Plaid RAID - With the maturity of hardware-based and software-based RAID and the requirement for increased performance, a new, unofficial RAID level has cropped up: plaid.

There are three places to implement RAID: software, RAID controllers and storage arrays.

Software RAID - RAID implemented on a server by software uses internal drives or external JBOD (just a bunch of disks). The software, usually a logical volume manager, manages all of the mirroring of data or parity calculations.

The overhead associated with the parity calculations can be excessive and may cause applications to run slowly. Software RAID is good for a single server and is not recommended for I/O intensive applications. Software RAID is usually used in conjunction with a storage array to create plaid RAID levels.

RAID Controller - Another way to implement RAID on a server is to use RAID controllers. These are cards that can be added to a server and offload the overhead of RAID from the CPUs.

RAID controllers are a far better solution for a single server than software RAID solutions since server CPUs spend no processing power calculation parity or managing the mirrored data. Like software RAID, RAID controllers use either internal drives or JBOD. A server-based RAID controller can fail and be a single point of failure.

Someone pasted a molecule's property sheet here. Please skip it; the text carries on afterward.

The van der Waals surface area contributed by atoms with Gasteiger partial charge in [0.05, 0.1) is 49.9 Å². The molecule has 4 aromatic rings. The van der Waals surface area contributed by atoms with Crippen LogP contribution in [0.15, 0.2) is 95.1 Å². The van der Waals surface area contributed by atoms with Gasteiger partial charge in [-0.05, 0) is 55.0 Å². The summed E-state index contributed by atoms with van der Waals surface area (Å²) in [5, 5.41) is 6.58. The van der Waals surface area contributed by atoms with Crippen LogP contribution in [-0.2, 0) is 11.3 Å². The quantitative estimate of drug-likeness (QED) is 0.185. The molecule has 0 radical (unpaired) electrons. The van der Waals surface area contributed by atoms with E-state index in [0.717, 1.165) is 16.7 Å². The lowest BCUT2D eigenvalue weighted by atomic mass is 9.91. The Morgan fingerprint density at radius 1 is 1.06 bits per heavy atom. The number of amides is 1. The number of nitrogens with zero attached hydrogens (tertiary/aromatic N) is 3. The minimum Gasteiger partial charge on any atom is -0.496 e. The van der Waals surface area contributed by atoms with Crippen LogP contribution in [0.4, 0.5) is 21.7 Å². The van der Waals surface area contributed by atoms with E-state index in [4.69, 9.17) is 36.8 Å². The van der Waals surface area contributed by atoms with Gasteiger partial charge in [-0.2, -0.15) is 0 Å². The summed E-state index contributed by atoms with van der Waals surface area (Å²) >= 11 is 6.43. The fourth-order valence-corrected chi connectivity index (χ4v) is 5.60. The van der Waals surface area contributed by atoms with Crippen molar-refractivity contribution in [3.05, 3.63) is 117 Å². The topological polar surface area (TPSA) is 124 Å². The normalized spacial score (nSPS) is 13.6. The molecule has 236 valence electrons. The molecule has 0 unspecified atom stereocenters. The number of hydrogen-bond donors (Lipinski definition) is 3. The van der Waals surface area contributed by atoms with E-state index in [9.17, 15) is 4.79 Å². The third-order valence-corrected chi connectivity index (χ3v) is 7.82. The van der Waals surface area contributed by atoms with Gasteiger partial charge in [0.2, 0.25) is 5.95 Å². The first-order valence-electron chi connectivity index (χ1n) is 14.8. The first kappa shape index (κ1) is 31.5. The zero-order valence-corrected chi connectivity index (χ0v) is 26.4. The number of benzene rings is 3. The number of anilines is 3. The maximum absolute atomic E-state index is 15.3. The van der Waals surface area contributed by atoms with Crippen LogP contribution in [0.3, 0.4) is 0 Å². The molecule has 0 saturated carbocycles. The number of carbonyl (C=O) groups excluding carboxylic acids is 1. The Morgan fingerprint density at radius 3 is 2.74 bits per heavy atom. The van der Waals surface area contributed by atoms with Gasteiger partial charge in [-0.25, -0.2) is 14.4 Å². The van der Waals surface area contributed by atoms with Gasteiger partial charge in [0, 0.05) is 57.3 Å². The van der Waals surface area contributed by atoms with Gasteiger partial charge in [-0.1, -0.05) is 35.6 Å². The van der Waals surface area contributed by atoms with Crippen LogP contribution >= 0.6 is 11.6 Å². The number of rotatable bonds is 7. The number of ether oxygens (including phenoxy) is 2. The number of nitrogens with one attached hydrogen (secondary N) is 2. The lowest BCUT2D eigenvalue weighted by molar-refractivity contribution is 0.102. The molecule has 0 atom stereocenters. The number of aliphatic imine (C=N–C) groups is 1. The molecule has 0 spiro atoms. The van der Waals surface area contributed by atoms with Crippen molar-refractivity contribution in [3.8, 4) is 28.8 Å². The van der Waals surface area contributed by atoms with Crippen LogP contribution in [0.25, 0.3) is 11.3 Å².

Storage Array - A storage array usually consists of two high-performance, redundant RAID controllers and trays of disks. All pieces of the array are redundant and built to withstand the rigors of a production environment with many servers accessing the storage at the same time. They support multiple RAID levels and different drive types and speeds.

Storage arrays also usually have snapshots, volume copy and the ability to replicate from one array to another. If the servers need high performance, large capacities or superior performance, storage arrays are the right choice.

RAID is a necessary building block for any company’s data protection needs. Without RAID, even a small glitch in a disk drive could cause data loss. Thankfully, with software RAID, server-based RAID controllers and external storage arrays, all companies—from the smallest to the largest—can find a RAID solution to protect their data.

This article was originally published on CIO Update.